24. Polio eradication is based on four strategies: • Routine immunization of infants starting with four doses of oral live polio vaccine in the first year of life; • National Immunization Days (NIDs), which vaccinate all children FREE under five years of age (2 rounds per year for at least three consecutive years) • Effective disease surveillance • House-to-house 'mopping-up' to ensure that every child is vaccinated. • The target date for certification of the world as polio-free WAS 2005….

  25. Successful New Vaccines….

  26. Hepatitis More than 2 billion people alive today have at some time been infected with the hepatitis B virus (HBV). Of these, about 350 million remain chronically infected carriers. Every year there are over 4 million acute clinical cases of hepatitis B and about a million deaths. Get vaccinated! Hepatitis B is preventable. Recombinant / killed vaccine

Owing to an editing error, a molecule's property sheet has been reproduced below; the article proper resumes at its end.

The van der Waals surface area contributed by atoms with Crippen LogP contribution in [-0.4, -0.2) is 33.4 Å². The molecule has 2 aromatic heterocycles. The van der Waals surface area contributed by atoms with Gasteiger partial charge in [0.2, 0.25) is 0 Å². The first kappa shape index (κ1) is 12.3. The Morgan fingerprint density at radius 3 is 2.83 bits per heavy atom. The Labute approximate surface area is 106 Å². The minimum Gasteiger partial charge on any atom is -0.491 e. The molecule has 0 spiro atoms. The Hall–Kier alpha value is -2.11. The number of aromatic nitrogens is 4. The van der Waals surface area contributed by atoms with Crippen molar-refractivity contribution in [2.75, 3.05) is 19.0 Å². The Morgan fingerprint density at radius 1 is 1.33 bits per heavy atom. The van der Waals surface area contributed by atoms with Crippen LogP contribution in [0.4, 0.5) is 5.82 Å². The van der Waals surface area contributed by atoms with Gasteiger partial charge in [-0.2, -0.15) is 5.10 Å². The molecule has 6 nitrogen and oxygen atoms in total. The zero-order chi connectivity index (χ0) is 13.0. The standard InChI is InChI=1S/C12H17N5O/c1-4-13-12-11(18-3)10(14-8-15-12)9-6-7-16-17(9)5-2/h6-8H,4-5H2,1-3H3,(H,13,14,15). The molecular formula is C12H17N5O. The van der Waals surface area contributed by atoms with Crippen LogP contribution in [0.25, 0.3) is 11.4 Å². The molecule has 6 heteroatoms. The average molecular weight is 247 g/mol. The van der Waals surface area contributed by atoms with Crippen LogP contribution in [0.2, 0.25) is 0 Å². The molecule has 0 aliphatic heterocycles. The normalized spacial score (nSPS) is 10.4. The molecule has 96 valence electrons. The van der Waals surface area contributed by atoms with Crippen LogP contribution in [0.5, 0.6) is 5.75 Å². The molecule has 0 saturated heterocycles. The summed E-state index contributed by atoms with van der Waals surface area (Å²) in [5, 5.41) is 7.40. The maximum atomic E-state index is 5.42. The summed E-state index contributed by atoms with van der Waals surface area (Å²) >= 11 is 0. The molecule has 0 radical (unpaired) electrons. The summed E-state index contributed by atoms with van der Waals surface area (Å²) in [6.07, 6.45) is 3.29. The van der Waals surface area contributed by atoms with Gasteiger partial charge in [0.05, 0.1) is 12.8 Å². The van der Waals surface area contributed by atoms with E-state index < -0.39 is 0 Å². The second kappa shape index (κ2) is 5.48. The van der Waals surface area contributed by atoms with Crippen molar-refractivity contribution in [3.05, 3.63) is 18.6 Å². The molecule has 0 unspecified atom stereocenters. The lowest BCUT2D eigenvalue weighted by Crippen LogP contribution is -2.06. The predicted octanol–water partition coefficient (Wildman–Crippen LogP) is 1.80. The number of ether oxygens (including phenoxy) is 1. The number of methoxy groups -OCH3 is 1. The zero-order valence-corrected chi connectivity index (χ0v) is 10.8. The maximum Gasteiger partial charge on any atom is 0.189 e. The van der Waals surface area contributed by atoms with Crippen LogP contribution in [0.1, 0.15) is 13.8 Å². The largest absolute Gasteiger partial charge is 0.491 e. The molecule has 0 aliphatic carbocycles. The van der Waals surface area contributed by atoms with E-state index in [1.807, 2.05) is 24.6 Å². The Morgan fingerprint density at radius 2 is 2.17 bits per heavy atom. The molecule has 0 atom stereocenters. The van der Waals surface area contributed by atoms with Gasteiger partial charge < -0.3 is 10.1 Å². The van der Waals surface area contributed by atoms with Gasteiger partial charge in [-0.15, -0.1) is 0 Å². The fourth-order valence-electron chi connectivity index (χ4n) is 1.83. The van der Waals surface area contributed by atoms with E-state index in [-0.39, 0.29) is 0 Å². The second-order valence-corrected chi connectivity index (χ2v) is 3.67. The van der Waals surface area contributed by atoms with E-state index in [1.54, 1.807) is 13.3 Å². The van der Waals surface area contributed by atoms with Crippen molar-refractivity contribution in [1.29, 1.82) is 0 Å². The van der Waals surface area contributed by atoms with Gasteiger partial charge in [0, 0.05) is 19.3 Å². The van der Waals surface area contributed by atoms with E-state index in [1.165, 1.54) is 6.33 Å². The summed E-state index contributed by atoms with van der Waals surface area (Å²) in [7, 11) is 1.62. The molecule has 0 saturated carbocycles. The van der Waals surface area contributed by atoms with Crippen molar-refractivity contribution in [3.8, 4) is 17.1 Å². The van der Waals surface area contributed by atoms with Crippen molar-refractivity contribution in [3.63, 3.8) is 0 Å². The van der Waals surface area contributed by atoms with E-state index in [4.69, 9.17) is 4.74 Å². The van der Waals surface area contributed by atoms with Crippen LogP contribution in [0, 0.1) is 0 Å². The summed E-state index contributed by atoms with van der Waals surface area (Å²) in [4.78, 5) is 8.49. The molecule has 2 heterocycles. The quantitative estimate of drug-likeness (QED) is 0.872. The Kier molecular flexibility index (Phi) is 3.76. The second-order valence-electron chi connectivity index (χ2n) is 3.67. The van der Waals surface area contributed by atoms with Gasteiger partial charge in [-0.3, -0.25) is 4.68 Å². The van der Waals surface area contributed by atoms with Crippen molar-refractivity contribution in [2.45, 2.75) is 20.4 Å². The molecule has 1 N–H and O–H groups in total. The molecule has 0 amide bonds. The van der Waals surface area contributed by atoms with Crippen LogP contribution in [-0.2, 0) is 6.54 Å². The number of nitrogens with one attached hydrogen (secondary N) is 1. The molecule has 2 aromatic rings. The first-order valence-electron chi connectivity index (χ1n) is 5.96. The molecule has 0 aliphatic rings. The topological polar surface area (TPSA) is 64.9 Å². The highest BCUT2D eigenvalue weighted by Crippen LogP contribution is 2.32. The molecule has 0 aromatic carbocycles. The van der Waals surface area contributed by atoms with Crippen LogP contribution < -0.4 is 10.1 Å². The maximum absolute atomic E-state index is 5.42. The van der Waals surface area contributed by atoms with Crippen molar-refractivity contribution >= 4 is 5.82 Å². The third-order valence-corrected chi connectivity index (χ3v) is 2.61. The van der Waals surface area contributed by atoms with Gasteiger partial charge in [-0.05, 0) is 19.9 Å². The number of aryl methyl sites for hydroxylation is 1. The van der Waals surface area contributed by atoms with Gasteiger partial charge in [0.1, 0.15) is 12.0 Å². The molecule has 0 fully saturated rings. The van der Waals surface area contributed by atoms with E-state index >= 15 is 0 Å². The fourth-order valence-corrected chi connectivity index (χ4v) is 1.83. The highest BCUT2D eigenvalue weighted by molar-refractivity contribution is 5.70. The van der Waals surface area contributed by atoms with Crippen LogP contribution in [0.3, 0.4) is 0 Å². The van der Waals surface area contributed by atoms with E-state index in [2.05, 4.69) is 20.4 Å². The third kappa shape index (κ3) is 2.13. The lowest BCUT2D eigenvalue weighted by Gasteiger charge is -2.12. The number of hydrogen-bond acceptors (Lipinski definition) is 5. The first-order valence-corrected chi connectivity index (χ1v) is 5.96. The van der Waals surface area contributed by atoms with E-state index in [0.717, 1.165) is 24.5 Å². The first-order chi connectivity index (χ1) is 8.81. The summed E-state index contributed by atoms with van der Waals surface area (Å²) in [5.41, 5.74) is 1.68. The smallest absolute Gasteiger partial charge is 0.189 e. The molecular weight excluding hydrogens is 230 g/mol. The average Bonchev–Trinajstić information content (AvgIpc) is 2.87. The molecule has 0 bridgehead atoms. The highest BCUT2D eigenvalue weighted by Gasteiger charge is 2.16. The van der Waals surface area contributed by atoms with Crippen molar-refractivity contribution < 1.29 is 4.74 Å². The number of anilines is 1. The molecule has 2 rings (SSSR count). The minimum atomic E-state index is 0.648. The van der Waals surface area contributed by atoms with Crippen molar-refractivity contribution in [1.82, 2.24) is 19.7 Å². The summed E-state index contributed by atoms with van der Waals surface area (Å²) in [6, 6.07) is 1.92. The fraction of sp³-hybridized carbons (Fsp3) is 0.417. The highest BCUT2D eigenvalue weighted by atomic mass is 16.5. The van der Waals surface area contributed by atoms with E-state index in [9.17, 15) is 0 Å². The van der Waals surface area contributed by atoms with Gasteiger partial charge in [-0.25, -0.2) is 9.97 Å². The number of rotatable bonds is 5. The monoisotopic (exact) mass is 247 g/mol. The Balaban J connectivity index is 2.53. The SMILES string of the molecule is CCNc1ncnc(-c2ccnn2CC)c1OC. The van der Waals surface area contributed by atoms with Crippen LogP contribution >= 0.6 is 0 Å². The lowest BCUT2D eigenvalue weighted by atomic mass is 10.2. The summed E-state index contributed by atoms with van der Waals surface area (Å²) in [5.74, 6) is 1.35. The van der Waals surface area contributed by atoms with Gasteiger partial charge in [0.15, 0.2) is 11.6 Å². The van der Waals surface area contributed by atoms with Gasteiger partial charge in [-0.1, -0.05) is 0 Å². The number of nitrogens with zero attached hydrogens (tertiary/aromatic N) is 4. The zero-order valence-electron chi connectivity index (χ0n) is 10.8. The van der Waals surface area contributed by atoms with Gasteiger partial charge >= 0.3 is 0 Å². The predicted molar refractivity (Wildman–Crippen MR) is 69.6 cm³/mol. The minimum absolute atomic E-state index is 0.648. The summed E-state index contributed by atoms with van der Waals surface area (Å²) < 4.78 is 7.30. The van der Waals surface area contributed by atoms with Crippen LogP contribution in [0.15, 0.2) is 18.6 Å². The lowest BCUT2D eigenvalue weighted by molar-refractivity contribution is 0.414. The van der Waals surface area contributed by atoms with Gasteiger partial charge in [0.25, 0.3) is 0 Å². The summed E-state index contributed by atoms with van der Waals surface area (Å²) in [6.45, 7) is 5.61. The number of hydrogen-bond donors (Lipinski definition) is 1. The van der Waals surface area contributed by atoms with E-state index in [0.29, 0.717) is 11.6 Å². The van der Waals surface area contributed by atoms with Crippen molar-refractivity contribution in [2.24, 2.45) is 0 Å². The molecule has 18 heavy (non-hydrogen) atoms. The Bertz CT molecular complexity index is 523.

27. Hepatitis A KILLED WHOLE- VIRUS VACCINE • The virus is spread through the faecal-oral route, most often through person-to-person transmission. It may also be spread through contaminated food or water. • An estimated 1.4 million cases of HAV infection occur worldwide each year. The overall case fatality rate is estimated to be 0.3%.


  29. The eggshell is cracked, and the influenza virus is injected into the fluid surrounding the embryo. The egg is resealed, the embryo becomes infected, and the resulting virus is then harvested, purified and used to produce the vaccine.